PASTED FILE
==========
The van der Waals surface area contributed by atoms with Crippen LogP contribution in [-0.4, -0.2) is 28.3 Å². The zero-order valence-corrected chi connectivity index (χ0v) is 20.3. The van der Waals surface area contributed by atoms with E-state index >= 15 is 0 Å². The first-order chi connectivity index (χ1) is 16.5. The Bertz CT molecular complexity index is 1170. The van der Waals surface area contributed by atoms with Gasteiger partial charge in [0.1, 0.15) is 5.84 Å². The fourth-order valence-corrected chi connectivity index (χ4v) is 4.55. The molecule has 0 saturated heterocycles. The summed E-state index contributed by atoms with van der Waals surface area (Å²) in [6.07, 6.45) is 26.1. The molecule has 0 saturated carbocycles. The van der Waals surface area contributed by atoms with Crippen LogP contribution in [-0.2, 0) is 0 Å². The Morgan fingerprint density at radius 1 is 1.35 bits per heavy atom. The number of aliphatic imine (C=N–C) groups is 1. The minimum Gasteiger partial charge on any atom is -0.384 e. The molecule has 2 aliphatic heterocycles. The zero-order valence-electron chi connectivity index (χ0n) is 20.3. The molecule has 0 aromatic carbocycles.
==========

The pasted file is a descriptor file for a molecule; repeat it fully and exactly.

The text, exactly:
The van der Waals surface area contributed by atoms with Crippen LogP contribution in [-0.4, -0.2) is 28.3 Å². The zero-order valence-corrected chi connectivity index (χ0v) is 20.3. The van der Waals surface area contributed by atoms with E-state index >= 15 is 0 Å². The first-order chi connectivity index (χ1) is 16.5. The Bertz CT molecular complexity index is 1170. The van der Waals surface area contributed by atoms with Gasteiger partial charge in [0.1, 0.15) is 5.84 Å². The fourth-order valence-corrected chi connectivity index (χ4v) is 4.55. The molecule has 0 saturated heterocycles. The summed E-state index contributed by atoms with van der Waals surface area (Å²) in [6.07, 6.45) is 26.1. The molecule has 0 saturated carbocycles. The van der Waals surface area contributed by atoms with Crippen LogP contribution in [-0.2, 0) is 0 Å². The Morgan fingerprint density at radius 1 is 1.35 bits per heavy atom. The number of aliphatic imine (C=N–C) groups is 1. The minimum Gasteiger partial charge on any atom is -0.384 e. The molecule has 2 aliphatic heterocycles. The zero-order valence-electron chi connectivity index (χ0n) is 20.3. The molecule has 0 aromatic carbocycles.